Human rights laws are, necessarily, uncomfortable for governments because they set limits on the exercise of power, limits which are for the benefit of people. No UK Government need fear this; and rather than harking back to Magna Carta and rose-tinted history, should embrace the fact that our Human Rights Act provides universal protections for everyone and ensures those with public power are accountable.

As civil society groups working hard to protect people’s human rights, and to support people through the cost of living crisis, we want a world in which our political leaders commit to our universal protections, not simply those it finds acceptable. We call on the UK Government, and all political leaders, to share our commitment to everyone’s human rights, and ensure our Human Rights Act is here to stay.

Yours sincerely,

Human Rights Day Signatories

The Big Connect – A Bright Sunshiny Day

The Big Connect

'A Bright Sunshiney Day' as we had a fantastic turnout for the Lambeth Big Connect

The Big Connect

'A Bright Sunshiney Day' as we had a fantastic turnout for the Lambeth Big Connect

Last week, we had a fantastic turnout for the Lambeth Big Connect.

144 people joined us in Stockwell to take taster sessions from our peer- led Connect and Do programme of arts, music, crafts and writing activities.

People were able to try graffiti art for the first time as well as experiment with projects such as sewing a bag, making beaded earrings and bracelets, lino printing Christmas cards and trying creative exercises in the newly released Connect and Do Workbook 2.


Connect and Do Graffiti

Peer facilitator, Donato, led a music session where people where able to express themselves using a variety of traditional percussive and handmade string instruments. Caught in the moment, Pauline, one of the members stood and sang an impromptu carol of hope. Performance artist Andy was able to test out his new act “Russell” where people were able to add their handwritten thoughts and written expressions on his peg outfit whilst he wandered through the event.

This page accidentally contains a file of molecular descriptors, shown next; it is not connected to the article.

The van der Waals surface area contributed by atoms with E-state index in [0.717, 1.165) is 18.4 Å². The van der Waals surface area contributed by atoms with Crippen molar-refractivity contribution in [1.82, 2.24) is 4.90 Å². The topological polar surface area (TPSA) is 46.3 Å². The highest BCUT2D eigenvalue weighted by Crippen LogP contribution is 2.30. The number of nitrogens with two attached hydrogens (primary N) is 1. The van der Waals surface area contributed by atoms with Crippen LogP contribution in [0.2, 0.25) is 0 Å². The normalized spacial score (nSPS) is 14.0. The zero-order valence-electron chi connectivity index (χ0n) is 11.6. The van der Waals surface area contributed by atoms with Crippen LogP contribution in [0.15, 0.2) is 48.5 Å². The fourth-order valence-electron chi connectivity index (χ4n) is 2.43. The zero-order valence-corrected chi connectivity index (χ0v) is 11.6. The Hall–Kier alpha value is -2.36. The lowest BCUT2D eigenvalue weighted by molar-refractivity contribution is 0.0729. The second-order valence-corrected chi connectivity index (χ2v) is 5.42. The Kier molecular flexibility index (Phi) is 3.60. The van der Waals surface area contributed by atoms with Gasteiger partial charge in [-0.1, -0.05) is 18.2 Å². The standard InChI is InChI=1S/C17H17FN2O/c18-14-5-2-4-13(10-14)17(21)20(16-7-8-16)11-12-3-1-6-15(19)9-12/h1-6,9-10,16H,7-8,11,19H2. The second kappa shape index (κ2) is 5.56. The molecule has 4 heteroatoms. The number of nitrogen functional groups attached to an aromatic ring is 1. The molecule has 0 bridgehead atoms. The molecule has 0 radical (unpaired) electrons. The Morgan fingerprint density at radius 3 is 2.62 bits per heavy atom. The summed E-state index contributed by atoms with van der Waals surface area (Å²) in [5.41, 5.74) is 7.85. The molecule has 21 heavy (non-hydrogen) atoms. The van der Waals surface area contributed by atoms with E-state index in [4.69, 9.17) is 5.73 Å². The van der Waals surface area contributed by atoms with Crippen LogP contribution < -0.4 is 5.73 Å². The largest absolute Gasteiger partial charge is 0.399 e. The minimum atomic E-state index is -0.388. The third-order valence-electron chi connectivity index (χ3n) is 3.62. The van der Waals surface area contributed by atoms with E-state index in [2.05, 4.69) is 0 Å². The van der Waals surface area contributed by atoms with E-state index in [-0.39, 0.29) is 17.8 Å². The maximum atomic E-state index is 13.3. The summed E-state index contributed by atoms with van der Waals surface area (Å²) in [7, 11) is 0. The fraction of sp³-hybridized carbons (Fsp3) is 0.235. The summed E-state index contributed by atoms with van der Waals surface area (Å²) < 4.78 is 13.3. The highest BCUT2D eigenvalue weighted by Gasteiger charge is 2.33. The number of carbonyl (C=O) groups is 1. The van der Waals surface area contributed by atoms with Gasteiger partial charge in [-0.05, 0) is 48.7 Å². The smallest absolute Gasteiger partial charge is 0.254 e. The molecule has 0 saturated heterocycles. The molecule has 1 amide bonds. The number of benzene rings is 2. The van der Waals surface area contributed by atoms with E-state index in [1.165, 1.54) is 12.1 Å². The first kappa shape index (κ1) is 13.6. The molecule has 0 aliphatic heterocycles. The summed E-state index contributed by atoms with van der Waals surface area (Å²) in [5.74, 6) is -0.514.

Peer facilitators shared how much they enjoy being able to help people discover and develop new skills.  The event attracted people from across London, and many spoke of just enjoying being able to sit and connect with others – a constant buzz of people talking about what was going on in their lives whilst enjoying the vegan lunch.

There were heart-warming scenes of reconnection too. The Sewing Bee group, who had continued to support each other during lockdown, were full of excitement to see each other. They presented one member of the group with a bear in memory of her mother, who had recently passed away. Each part or the bear was carefully made from pieces of her mother’s clothing.

The day ended with a rousing choir session around the piano with Edward. People joyfully coming together to sing popular classics like “I Can See Clearly Now” and “Hit the Road Jack”, with regulars and newcomers enjoying the chance to share their voice. It was, indeed, a bright, sunshiney day.

Get involved…

And if you missed all the excitement, you could join in on our monthly programme of activities. Find out more here

Thank you to all our wonderful staff and peer facilitators who continue to make the Connect and Do programme such a success. The variety and creativity are what keeps people connecting from all over London. And if you too are interested in being a peer facilitator and want to find out more, email connectanddo@certitude.london

What it’s like to have ADHD

What it’s like to have ADHD

Maria talks about her experience living with Attention Deficit Hyperactivity Disorder (ADHD) as part of ADHD Awareness Month.

I was diagnosed with ADHD in my 20s when my five-year-old son was also diagnosed with the same conditions and prescribed Ritalin. I was also diagnosed with Asperger’s – another neurodivergent condition. I was given some basic advice to follow on my own, along with the same information that was available 20 years ago. It wasn’t much.

I’d already been dealing with it all my life, without any medication or support, so I never truly stopped to learn more about it. However, since joining Certitude, I ‘ve learnt a lot more about these conditions. Most importantly, I have finally begun to accept them.

My ADHD symptoms always made me feel different and it’s a relief to finally understand where they come from. It is liberating to learn about mine and other people’s neurodivergence and realise that I’m not alone.

Maria talks about ADHD

When asked about my ADHD, the first thing that comes to mind is that I never know when I’m going to have a bad day or moment. Regardless of how many coping mechanisms I have created and how well I can manage. I am constantly aware that there will always be times when my brain will just not cooperate. I will not be able to perform as well as I want to.